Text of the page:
A Cosmology of Monsters
In the acknowledgements of this book, Shaun Hamill calls it a “literary genre hybrid.” That’s a really good description, because this is a very odd novel. It’s got elements of cosmic horror, sure, but it’s not really scary in that way, necessarily. It reads more like a literary novel, especially in the beginning, and the scary bits are all to do with the banal realities of everyday life. I almost feel like there’s a very large metaphor being teased out here, one that I’m struggling to properly articulate but that has something to do with everyday tragedies as horrifying monsters. It’s about a haunted family, and while I wouldn’t go so far as to call it Gothic, it definitely has elements of Gothic family sagas.
A Cosmology of Monsters is narrated by Noah, the youngest member of the Turner family. He begins with his parents’ meeting one another in 1968, and writes on until sometime in the late 2000s, detailing the terribly sad dissolution of his family as a result of some sort of monster that seems to be on their trail. This monster is easily the least developed part of the book, and its origin is never truly explained; it seems Hamill isn’t altogether concerned with that, but rather with the effect of this monster on the Turner family. The monsters feed on pain, and the Turners encounter a lot of it.
This didn’t feel like horror to me, at least not in the traditional sense. Instead, it felt deeply, deeply sad. It gave rise to a feeling of existential despair, albeit one being buffeted by hope. It’s really the story of a single family, their trials and tribulations, with a really weird fantastical element thrown in. There’s a lot of allusions to horror writers, particularly Lovecraft, and the “City” that repeatedly features in the narrative definitely feels like something Lovecraft would have created.
Technically speaking, the book is extremely readable and engaging. It always baffles me how there are just some books that manage to suck you right in and make you feel like a comfortable guest. I picked this book up and immediately, something about the writing style felt familiar and easy, and I grew attached to the characters in all their flaws (especially Margaret and Sydney; I adore “unlikable” women).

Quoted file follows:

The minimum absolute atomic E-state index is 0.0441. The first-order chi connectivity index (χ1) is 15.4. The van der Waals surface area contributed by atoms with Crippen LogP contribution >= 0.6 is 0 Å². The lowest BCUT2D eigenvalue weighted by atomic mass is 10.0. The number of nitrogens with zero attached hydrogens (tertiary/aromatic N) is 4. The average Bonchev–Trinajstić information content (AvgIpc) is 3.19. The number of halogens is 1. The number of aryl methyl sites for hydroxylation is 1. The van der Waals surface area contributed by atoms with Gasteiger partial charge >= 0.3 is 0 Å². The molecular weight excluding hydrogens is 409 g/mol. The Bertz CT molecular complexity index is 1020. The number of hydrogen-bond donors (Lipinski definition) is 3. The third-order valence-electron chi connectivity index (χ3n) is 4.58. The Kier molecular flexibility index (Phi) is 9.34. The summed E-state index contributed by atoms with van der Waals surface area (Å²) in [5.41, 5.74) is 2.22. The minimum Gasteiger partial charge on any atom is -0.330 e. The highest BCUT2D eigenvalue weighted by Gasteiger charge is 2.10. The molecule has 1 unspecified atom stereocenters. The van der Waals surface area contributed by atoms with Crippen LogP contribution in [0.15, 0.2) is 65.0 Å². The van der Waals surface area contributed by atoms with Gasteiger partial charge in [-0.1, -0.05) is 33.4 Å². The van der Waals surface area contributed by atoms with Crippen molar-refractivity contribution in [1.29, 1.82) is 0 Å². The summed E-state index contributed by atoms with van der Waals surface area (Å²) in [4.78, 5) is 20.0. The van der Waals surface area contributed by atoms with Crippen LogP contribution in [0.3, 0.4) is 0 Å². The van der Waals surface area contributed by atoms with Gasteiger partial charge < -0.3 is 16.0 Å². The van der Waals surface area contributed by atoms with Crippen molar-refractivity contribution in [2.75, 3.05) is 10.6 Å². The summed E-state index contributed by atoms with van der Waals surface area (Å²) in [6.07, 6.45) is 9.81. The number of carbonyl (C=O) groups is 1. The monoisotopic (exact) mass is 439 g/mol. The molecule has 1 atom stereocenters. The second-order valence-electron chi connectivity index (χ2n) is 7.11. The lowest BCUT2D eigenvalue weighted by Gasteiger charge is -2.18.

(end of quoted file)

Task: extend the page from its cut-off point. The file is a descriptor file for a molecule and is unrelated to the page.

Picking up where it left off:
This is more of a 4.5 for me, but I would have liked a bit more explication regarding the origin of the monsters and the City; yes, we get a resolution, but it felt a little too vague for me. I also think that, although the book started out very strong when it was describing the early days of the Turner family, it started to stagnate just a tiny bit when it transitioned to simply being about Noah and his daily encounters. It was never boring or slow, but the quality of the second half, in my opinion, did not quite measure up to the quality of the first. I also think the two halves suffer from a kind of cognitive dissonance – the fantasy elements in the first half are light, barely there, while the second half turns into full-on monster movie, which was a little jarring.
This book isn’t just for readers of fantasy and horror; I would highly recommend this if you’re a literary fiction reader. This is a wonderful book with an achingly sad story at its core, filled with vibrant, flawed characters struggling to find their place in the world.